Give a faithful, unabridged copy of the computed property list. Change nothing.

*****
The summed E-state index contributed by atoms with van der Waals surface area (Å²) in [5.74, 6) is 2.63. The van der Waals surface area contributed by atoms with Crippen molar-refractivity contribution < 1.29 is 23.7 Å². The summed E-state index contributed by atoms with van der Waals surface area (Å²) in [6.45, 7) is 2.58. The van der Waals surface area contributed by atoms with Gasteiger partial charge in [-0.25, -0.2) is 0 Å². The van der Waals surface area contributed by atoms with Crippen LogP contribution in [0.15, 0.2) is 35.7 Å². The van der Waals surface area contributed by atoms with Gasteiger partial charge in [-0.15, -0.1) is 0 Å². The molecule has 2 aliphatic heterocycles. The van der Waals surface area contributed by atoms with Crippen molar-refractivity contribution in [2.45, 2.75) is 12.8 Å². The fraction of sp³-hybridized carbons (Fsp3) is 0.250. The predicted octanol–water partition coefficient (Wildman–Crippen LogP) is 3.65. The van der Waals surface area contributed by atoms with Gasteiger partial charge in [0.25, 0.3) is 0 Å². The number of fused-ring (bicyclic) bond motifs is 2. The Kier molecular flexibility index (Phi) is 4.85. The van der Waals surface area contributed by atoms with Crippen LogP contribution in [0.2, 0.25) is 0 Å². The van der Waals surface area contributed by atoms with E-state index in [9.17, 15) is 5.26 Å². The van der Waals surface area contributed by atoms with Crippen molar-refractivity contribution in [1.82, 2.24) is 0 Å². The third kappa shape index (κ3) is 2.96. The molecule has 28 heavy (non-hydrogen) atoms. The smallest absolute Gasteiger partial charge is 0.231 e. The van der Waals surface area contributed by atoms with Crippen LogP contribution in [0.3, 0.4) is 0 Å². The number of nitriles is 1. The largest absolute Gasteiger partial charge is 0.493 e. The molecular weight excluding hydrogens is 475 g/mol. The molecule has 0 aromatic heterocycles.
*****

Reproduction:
The summed E-state index contributed by atoms with van der Waals surface area (Å²) in [5.74, 6) is 2.63. The van der Waals surface area contributed by atoms with Crippen molar-refractivity contribution < 1.29 is 23.7 Å². The summed E-state index contributed by atoms with van der Waals surface area (Å²) in [6.45, 7) is 2.58. The van der Waals surface area contributed by atoms with Gasteiger partial charge in [-0.25, -0.2) is 0 Å². The van der Waals surface area contributed by atoms with Crippen LogP contribution in [0.15, 0.2) is 35.7 Å². The van der Waals surface area contributed by atoms with Gasteiger partial charge in [-0.15, -0.1) is 0 Å². The molecule has 2 aliphatic heterocycles. The van der Waals surface area contributed by atoms with Crippen molar-refractivity contribution in [2.45, 2.75) is 12.8 Å². The fraction of sp³-hybridized carbons (Fsp3) is 0.250. The predicted octanol–water partition coefficient (Wildman–Crippen LogP) is 3.65. The van der Waals surface area contributed by atoms with Gasteiger partial charge in [0.25, 0.3) is 0 Å². The number of fused-ring (bicyclic) bond motifs is 2. The Kier molecular flexibility index (Phi) is 4.85. The van der Waals surface area contributed by atoms with Crippen LogP contribution in [0.2, 0.25) is 0 Å². The van der Waals surface area contributed by atoms with E-state index in [9.17, 15) is 5.26 Å². The van der Waals surface area contributed by atoms with Crippen molar-refractivity contribution in [1.82, 2.24) is 0 Å². The third kappa shape index (κ3) is 2.96. The molecule has 28 heavy (non-hydrogen) atoms. The smallest absolute Gasteiger partial charge is 0.231 e. The van der Waals surface area contributed by atoms with Crippen LogP contribution in [0.3, 0.4) is 0 Å². The number of nitriles is 1. The largest absolute Gasteiger partial charge is 0.493 e. The molecular weight excluding hydrogens is 475 g/mol. The molecule has 0 aromatic heterocycles.